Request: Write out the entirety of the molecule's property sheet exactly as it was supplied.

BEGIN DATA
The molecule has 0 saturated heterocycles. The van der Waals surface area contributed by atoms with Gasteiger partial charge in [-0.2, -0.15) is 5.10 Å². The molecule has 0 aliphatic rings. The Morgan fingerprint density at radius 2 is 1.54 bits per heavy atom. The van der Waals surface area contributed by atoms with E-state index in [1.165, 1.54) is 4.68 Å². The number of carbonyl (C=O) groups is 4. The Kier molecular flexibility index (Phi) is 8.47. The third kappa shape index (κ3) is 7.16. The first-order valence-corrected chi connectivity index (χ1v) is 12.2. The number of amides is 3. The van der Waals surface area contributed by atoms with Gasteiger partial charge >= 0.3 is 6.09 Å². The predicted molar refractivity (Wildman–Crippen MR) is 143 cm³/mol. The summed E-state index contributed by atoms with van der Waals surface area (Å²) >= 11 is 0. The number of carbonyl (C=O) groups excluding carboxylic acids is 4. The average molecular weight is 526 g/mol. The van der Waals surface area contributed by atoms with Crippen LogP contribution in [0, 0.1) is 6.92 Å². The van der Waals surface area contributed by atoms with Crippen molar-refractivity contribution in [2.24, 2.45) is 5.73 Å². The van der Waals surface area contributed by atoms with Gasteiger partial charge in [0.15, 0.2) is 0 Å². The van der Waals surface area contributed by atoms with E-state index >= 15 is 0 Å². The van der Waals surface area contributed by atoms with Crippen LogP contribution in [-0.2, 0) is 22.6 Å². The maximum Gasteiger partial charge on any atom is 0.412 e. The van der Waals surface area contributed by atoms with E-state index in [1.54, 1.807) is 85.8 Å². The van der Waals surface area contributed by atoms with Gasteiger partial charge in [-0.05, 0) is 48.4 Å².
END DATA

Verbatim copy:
The molecule has 0 saturated heterocycles. The van der Waals surface area contributed by atoms with Gasteiger partial charge in [-0.2, -0.15) is 5.10 Å². The molecule has 0 aliphatic rings. The Morgan fingerprint density at radius 2 is 1.54 bits per heavy atom. The van der Waals surface area contributed by atoms with E-state index in [1.165, 1.54) is 4.68 Å². The number of carbonyl (C=O) groups is 4. The Kier molecular flexibility index (Phi) is 8.47. The third kappa shape index (κ3) is 7.16. The first-order valence-corrected chi connectivity index (χ1v) is 12.2. The number of amides is 3. The van der Waals surface area contributed by atoms with Gasteiger partial charge >= 0.3 is 6.09 Å². The predicted molar refractivity (Wildman–Crippen MR) is 143 cm³/mol. The summed E-state index contributed by atoms with van der Waals surface area (Å²) >= 11 is 0. The number of carbonyl (C=O) groups excluding carboxylic acids is 4. The average molecular weight is 526 g/mol. The van der Waals surface area contributed by atoms with Crippen LogP contribution in [0, 0.1) is 6.92 Å². The van der Waals surface area contributed by atoms with Crippen molar-refractivity contribution in [2.24, 2.45) is 5.73 Å². The van der Waals surface area contributed by atoms with Gasteiger partial charge in [0.15, 0.2) is 0 Å². The van der Waals surface area contributed by atoms with E-state index >= 15 is 0 Å². The van der Waals surface area contributed by atoms with Crippen LogP contribution in [-0.2, 0) is 22.6 Å². The maximum Gasteiger partial charge on any atom is 0.412 e. The van der Waals surface area contributed by atoms with E-state index in [1.54, 1.807) is 85.8 Å². The van der Waals surface area contributed by atoms with Gasteiger partial charge in [-0.05, 0) is 48.4 Å².